Musician, writer, artist, gardener, Jane-of-all-trades.

I keep astonishingly busy with a wide variety of things and this blog may seem random in consequence. Expect Mass Effect fanfic (including the ongoing saga of pilot-lovin' Rhi Shepard), thoughts on disability, politics, and a liberal helping of goats. Especially baby goats.

 

Most Whites find it easy to ignore residential segregation. I experienced a good example of this inattention when I told a lunch-table’s worth of White colleagues at the Center for Advanced Studies in the Behavioral Sciences about the linguist John Baugh’s project on “linguistic profiling” (Baugh 2003). Baugh has developed a matched-guise test in which a single speaker uses a “White professional,” a “Latino,” or a “Black” voice in making telephone inquiries about the availability of advertised rentals in the San Francisco Bay area. The “White professional” voice is much more likely to yield an invitation to make an appointment to look at the property, while the other accents are more likely to result in a response that the rental is no longer available. My colleagues, all sophisticated scholars, were genuinely surprised at this result; several mentioned that they had thought that this sort of discrimination had long since disappeared.

Jane H. Hill, The Everyday Language of White Racism (via wretchedoftheearth)

*****

This is like when me and my white soon-to-be husband were looking for places. I’d call up and they’d say, “Come on down! Get an application!”. Because I don’t “sound” black.

Then I’d walk in 2 minutes later and they’d be all, “Oh. Sorry, we just rented it.”

Then I’d send him in and he’d get an application. 

The best part? Walking back in while he was completing the application. “Oh, they gave you an application? But they told me it was just rented. ODD. THAT. I’m going to report them so let’s just skip this place, m’kay?” The looks on their faces and the pathetic apologies were just too much fun.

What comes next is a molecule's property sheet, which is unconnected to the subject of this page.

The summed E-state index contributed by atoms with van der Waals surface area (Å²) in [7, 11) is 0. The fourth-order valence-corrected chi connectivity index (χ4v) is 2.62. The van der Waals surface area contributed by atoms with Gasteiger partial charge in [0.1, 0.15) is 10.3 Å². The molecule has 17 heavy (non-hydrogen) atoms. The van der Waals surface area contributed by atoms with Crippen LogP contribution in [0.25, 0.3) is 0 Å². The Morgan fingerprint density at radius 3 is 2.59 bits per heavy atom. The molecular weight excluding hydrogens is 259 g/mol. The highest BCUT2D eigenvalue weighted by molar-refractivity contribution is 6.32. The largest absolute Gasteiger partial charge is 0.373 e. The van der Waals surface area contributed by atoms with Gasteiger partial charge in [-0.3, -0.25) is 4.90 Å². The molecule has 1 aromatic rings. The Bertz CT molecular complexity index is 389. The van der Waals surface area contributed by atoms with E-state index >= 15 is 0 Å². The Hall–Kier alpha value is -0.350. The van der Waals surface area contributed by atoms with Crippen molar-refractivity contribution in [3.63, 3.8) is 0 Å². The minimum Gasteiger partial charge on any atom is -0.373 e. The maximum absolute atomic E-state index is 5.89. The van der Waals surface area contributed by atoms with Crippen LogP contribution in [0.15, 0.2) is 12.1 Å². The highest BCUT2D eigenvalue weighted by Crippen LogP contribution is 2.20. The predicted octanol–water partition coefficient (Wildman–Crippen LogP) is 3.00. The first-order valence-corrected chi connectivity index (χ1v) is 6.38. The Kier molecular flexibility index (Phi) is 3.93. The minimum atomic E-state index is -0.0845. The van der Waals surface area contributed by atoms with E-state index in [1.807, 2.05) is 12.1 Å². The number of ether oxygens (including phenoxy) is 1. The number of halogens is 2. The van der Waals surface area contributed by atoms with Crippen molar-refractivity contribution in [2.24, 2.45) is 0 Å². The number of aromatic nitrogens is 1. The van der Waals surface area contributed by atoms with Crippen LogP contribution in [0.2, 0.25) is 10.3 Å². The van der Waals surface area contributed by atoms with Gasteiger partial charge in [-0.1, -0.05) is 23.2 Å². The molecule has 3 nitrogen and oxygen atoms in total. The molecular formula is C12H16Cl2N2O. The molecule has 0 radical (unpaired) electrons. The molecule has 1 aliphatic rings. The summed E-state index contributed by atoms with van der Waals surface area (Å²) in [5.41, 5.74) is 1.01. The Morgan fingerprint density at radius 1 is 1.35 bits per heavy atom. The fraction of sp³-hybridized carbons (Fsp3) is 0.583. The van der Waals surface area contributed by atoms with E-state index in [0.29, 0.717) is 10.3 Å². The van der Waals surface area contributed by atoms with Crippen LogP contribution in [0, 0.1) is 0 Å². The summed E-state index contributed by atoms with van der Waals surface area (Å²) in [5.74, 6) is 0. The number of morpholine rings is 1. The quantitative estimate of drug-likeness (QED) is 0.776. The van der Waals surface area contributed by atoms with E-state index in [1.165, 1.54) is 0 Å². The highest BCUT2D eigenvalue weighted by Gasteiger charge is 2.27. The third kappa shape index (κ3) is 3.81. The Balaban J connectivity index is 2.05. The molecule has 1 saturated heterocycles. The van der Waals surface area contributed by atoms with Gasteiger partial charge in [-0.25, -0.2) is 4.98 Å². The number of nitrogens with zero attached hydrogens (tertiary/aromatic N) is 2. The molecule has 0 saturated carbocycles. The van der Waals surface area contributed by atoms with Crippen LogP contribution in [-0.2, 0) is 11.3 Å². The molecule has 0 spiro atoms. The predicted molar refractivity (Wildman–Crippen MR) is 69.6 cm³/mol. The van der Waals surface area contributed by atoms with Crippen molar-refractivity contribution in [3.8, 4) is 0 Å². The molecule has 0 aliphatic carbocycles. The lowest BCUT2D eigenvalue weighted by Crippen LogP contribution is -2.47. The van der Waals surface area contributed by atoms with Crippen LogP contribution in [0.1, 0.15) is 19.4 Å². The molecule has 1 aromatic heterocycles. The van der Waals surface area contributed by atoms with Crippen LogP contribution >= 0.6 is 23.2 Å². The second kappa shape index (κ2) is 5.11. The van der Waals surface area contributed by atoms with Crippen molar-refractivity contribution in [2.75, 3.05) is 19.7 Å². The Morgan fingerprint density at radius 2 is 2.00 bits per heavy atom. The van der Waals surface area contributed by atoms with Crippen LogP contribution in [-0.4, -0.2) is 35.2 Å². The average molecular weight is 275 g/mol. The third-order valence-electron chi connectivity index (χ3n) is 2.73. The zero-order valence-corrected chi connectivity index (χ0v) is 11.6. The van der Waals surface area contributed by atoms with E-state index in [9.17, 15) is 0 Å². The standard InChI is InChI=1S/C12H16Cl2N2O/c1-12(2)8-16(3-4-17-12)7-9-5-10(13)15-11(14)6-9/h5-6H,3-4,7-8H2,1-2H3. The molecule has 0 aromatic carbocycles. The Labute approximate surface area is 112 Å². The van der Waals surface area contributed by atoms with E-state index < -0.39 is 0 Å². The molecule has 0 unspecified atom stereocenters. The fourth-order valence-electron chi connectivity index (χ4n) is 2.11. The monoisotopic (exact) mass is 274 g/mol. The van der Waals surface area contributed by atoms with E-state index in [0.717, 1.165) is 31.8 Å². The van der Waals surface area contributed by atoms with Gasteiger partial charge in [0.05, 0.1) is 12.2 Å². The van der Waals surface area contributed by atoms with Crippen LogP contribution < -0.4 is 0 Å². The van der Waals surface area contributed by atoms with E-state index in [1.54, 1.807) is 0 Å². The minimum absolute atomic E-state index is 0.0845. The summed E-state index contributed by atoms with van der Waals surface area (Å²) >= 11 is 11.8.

Used to deal with the same thing with road trips. Hotels would tell me that there were no vacancies, but my white roommate would go in and get us a room, usually cheaper than advertised.

*****

(via faboomama)

I do similar stuff at restauants and other places of business with my white bf. At least it makes it easier to know where not to go!

(via 23andchildfree)

Reblogging again for the commentary

(via darkjez)

But we’re just supposed to *trust* and think everything is an *isolated* incident.

(via hamburgerjack)

Not so sophisticated scholars, were they? I mean this really, really shouldn’t be all that surprising.

(via stfunithingas)

It shouldn’t be surprising, but I guarantee that most white people find it unbelievable

(via wretchedoftheearth)

I’m going to reblog this every time I see it on my dash. My parents pointed out how this phenomenon worked when we were moving to PA (they’d get steered to crummier neighborhoods and have to insist on being shown others). Housing discrimination is still pretty widespread and the gatekeepers? Tend to either intentionally or due to unchecked bias reinforce the status quo. 

(via invisiblelad)

My sister-out-of-law works with relocating people who move for business (which includes getting the old house sold). One client balked at having the assessors she chose come look at his house, because, “It’s a really nice house,” and “It’s not in that neighborhood (where the assessing bank was)” and “Really, it’s worth over a million dollars, you need an assessor who understands high-end houses.”

Eventually she pulled out of him that the bank he didn’t trust was in a black neighborhood, and he was just certain that a black person wouldn’t recognize a house as fancy as his.

All of this was done over the phone and email, so the guy never knew that my sister out-law is black, too.

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    Not a direct response so much as a case of “that makes me think of”… That sort of discrimination tends to be especially...
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